You Can Now Explore 200 Years of Chinese American History Online
The Museum of Chinese in America launched the digital platform one year after a fire devastated its archives
On January 23, 2020, a devastating fire nearly destroyed the New York City archives of the Museum of Chinese in America (MOCA). One year later, reports Nancy Kenney for the Art Newspaper, the cultural institution has launched a new digital platform that makes hundreds of items from its collection freely available for the public to explore.
Hosted by Google Arts & Culture, the online portal boasts more than 200 artifacts, including newspaper clippings, historical photos, restaurant signs, political campaign posters and images of art by Chinese Americans. Highlights of the virtual display range from a quilt—created by artist Debbie Lee for a 1989 MOCA exhibition—that shows images of workers in the garment industry to Chinese musical instruments, an early 20th-century typewriter with Chinese characters and a 1973 handbook aimed at fighting the stereotyping of Asian Americans in media.
The platform also includes a virtual tour of the museum. Titled “With a Single Step: Stories in the Making of America,” the experience allows visitors to move through a 3-D model of rooms containing art and artifacts from Chinese American communities. Another digital exhibit, “My MOCA Story,” offers thoughts on the significance of specific artifacts from museum staff, Chinese American cultural and political leaders, and other community members. Phil Chan, co-founder of the organization Final Bow for Yellowface, discusses the stereotypical Fu Manchu mustache in the context of his work to change depictions of Asian people in ballet, while psychologist Catherine Ma spotlights ceramic figurines created by a family business in Manhattan’s Chinatown.
Another virtual exhibition, “Trial by Fire: The Race to Save 200 Years of Chinese American History,” tells the story of the museum’s, city workers’ and supporters’ responses to last year’s fire. It includes clips of news stories, photographs and social media posts from the weeks directly after the blaze. Also featured in the exhibition is footage of MOCA’s temporary recovery area on the first day of the salvage effort.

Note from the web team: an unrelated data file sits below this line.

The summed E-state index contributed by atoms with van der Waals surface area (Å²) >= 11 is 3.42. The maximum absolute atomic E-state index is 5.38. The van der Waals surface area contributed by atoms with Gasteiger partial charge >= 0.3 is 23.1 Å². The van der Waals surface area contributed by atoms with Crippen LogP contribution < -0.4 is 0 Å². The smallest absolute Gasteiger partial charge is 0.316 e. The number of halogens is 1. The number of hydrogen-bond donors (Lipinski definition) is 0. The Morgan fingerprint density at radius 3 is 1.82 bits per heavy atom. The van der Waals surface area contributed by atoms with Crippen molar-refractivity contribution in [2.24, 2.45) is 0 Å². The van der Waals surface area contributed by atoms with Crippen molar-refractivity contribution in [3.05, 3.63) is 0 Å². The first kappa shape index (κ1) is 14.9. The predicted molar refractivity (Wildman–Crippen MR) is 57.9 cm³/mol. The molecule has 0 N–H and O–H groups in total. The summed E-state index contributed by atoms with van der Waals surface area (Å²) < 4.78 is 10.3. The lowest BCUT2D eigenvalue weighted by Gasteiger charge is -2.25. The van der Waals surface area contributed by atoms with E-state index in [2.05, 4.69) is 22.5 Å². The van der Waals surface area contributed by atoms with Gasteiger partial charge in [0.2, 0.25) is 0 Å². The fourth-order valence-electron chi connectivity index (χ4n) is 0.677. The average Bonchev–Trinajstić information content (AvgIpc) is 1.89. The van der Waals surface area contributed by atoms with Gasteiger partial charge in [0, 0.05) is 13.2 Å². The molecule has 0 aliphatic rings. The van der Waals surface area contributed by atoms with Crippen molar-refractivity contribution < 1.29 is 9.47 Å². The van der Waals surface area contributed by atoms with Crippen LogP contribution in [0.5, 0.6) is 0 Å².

The building where the fire occurred—located at 70 Mulberry Street in Chinatown—served as the museum’s home until 2009. At the time of the fire, it held MOCA’s Collections and Research Center. The museum itself, now based at 215 Centre Street, was not affected by the fire but is currently closed due to Covid-19.
Per the Observer’s Helen Holmes, the museum’s staff had already digitized more than 35,000 objects prior to the fire. Workers were later able to salvage many physical objects from the archives, including personal mementos donated by director Ang Lee, delicate paper sculptures, and compositions and notes from the musical Flower Drum Song.
As Annie Correal reported for the New York Times in January 2020, 70 Mulberry Street also housed a dance center, community groups and a senior center. Salvage efforts were delayed after the building was declared structurally unsound, but workers eventually found that the damage to the collection was less severe than originally feared, according to Gothamist’s Sophia Chang. Ultimately, the Art Newspaper reports, workers salvaged 95 percent of the materials in the archives, though many objects suffered water damage. The items are now at a temporary collections and research center near the Mulberry Street location.
“One of the unexpected silver linings of this period of time are creative and intentional new partnerships,” says museum President Nancy Yao Maasbach in a statement. “MOCA is incredibly grateful to Google Arts & Culture to expand MOCA’s usership, which will inevitably broaden the much-needed scholarship in the areas related to the Chinese American narrative in America.”
In the wake of the fire, museum staff created a crowdfunding campaign that has now raised more than $464,000. And, in October the Ford Foundation announced a $3 million grant supporting the museum.
“This is an absolute game changer for us,” Maasbach told the Times’ Julia Jacobs. “Given the situation with the shuttered operations, we were really struggling. We were really counting every penny.